- Enhance your eyes with earthy colors. Opt for eyeshadow shades such as greens, browns, or even deep blues to create a look that mimics the natural minerals Viking women might have used. Keep the application subtle and blended for a more authentic appearance.
- Use charcoal or dark brown eyeliner. Smudge it lightly around your lash line to create a softer, smokier look. You can also use a bit of mascara to add some definition to your lashes.
- Finish with a berry-toned lip stain. Instead of using bold lipstick, opt for a lip stain in a natural red or purple shade that would mimic the effect of crushed berries on the lips.
Viking Eye Makeup: A Closer Look
The eye makeup of Viking women, like the rest of their makeup, was likely quite simple compared to modern standards. As mentioned previously, they may have used crushed minerals or charcoal to create subtle, earthy eyeshadow looks. Eyeliner, made from charcoal or other dark materials, would have been smudged around the lash line to create definition without being overly dramatic.
Did Viking Women Wear Eyeliner?
Whether Viking women wore eyeliner may seem trivial, but delving into this topic sheds light on their beauty practices and daily life. While there is no definitive evidence that Viking women specifically wore eyeliner, it is believed that they used various natural materials to accentuate their eyes.
Archaeological findings have uncovered cosmetic tools such as tweezers, combs, and small spatulas in Viking burial sites, suggesting that Viking women had an interest in grooming and makeup application. Yet, no remnants of actual makeup have been discovered. Therefore, we can only infer the possibility of eyeliner use based on available evidence and historical context.
Viking women likely utilized charcoal or other dark materials, such as crushed minerals, to create a primitive form of eyeliner. The purpose of this eyeliner would have been to subtly define the eyes and enhance their natural shape. Since mirrors were a rarity during the Viking Age, the application would have been less precise and more focused on achieving a soft, smudged effect.
Using charcoal or mineral-based eyeliner aligns with the overall Viking aesthetic, favoring a more natural, earthy appearance. By accentuating their eyes with these materials, Viking women created a simple yet effective look that reflected the values of their society.
Body Art and Tattoos: A Glimpse into Viking Personal Expression
Tattoos and body art have been an integral part of human history and have served as a means of personal expression, cultural identity, and religious symbolism. In Viking society, there is evidence to suggest that tattoos may have also played a role in their personal and cultural expression.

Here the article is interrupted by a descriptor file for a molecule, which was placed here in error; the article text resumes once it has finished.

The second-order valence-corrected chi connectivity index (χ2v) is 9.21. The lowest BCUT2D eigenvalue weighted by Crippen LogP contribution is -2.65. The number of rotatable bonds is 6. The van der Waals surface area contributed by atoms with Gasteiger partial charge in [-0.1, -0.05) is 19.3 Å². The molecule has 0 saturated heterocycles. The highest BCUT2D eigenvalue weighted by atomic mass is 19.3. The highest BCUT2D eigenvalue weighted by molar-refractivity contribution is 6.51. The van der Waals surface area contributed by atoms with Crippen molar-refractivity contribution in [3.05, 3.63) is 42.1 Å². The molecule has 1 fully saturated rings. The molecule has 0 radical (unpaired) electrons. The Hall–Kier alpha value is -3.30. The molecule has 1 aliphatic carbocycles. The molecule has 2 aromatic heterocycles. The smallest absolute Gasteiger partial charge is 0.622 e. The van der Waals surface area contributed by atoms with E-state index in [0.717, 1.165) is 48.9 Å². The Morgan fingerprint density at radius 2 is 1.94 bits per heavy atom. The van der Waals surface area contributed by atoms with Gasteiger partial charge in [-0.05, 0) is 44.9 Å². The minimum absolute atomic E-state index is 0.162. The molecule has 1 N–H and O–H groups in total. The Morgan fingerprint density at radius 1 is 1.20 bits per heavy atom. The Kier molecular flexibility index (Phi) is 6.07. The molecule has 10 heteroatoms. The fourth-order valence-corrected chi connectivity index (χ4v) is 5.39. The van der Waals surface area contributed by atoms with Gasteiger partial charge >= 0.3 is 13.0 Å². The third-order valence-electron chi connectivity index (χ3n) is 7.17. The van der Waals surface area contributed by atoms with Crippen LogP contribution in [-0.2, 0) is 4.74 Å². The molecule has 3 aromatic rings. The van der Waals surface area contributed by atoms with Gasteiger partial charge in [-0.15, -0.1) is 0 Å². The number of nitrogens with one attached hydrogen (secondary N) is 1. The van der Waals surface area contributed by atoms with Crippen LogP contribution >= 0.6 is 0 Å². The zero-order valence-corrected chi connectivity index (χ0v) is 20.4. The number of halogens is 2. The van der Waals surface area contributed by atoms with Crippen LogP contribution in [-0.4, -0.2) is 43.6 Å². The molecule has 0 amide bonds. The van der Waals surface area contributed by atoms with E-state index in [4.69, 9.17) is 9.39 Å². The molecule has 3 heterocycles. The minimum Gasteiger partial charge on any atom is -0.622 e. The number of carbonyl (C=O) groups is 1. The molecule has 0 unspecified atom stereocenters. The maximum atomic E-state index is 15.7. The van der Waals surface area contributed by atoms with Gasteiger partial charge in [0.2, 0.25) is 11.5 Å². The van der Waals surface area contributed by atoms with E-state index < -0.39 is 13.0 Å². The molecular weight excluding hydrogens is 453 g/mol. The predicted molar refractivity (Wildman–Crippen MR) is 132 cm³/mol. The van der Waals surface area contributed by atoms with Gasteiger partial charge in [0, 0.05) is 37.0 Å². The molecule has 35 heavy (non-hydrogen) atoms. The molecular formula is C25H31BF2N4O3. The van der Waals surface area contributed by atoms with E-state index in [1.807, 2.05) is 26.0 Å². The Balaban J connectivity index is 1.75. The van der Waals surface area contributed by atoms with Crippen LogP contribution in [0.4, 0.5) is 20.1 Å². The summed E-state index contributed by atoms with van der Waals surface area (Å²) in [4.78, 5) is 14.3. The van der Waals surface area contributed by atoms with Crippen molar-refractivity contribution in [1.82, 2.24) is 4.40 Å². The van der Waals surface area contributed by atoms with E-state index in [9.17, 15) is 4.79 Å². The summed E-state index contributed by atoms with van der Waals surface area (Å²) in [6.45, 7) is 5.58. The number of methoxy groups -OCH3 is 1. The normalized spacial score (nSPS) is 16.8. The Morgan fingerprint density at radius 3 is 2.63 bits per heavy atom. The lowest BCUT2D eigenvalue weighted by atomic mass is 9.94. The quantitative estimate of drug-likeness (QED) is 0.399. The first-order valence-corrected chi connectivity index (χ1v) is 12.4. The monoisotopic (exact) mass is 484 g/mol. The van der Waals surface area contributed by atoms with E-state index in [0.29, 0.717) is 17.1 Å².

Although definitive evidence of tattooing among the Vikings is limited, historical accounts and interpretations provide insight into this aspect of their culture. One such report comes from the Arab traveler and historian Ahmad ibn Fadlan, who described the appearance of the Norsemen he encountered during his journey to the Volga River in the tenth century. According to ibn Fadlan, these Norsemen were heavily tattooed with dark blue or dark green designs depicting trees, animals, and other symbols.
These tattoos, if accurately described by ibn Fadlan, likely held significant personal or cultural meanings. The designs may have been connected to Norse mythology, representing gods, goddesses, or mythological creatures. Alternatively, they could have symbolized a person’s family, social status, or achievements.
In addition to tattoos, Viking men and women may have used body paint or temporary markings during religious or cultural ceremonies. Such markings could have been created using natural pigments derived from plants, minerals, or charcoal.
While we cannot be sure about the specific makeup products or techniques Viking women used, archaeological evidence and historical context allow us to infer that they likely did wear makeup. Using natural ingredients like crushed minerals, berries, and charcoal, Viking women would have created simple, earthy makeup looks that enhanced their features and aligned with their cultural beliefs and aesthetics.
Today, those interested in embracing their inner Vikings can take inspiration from the makeup styles of these strong, independent women. By opting for a more natural look and using earthy colors, you can create a Viking-inspired makeup style that is both beautiful and historically relevant.